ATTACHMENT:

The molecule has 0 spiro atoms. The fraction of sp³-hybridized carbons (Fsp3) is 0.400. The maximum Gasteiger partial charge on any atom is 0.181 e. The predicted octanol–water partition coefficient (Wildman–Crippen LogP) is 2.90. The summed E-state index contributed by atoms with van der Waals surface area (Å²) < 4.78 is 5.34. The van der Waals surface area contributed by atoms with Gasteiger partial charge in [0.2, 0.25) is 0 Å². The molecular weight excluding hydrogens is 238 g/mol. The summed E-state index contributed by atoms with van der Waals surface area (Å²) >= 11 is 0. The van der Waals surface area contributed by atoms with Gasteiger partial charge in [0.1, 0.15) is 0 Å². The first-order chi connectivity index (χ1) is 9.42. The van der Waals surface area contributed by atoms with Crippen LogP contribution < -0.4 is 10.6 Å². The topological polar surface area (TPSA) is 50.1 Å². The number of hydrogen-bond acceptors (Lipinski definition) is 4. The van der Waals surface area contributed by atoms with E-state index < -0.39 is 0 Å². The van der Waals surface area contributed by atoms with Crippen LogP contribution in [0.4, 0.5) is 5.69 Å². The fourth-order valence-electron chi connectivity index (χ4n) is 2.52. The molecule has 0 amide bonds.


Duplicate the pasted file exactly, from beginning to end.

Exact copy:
The molecule has 0 spiro atoms. The fraction of sp³-hybridized carbons (Fsp3) is 0.400. The maximum Gasteiger partial charge on any atom is 0.181 e. The predicted octanol–water partition coefficient (Wildman–Crippen LogP) is 2.90. The summed E-state index contributed by atoms with van der Waals surface area (Å²) < 4.78 is 5.34. The van der Waals surface area contributed by atoms with Gasteiger partial charge in [0.2, 0.25) is 0 Å². The molecular weight excluding hydrogens is 238 g/mol. The summed E-state index contributed by atoms with van der Waals surface area (Å²) >= 11 is 0. The van der Waals surface area contributed by atoms with Gasteiger partial charge in [0.1, 0.15) is 0 Å². The first-order chi connectivity index (χ1) is 9.42. The van der Waals surface area contributed by atoms with Crippen LogP contribution < -0.4 is 10.6 Å². The topological polar surface area (TPSA) is 50.1 Å². The number of hydrogen-bond acceptors (Lipinski definition) is 4. The van der Waals surface area contributed by atoms with E-state index < -0.39 is 0 Å². The van der Waals surface area contributed by atoms with Crippen LogP contribution in [0.4, 0.5) is 5.69 Å². The fourth-order valence-electron chi connectivity index (χ4n) is 2.52. The molecule has 0 amide bonds.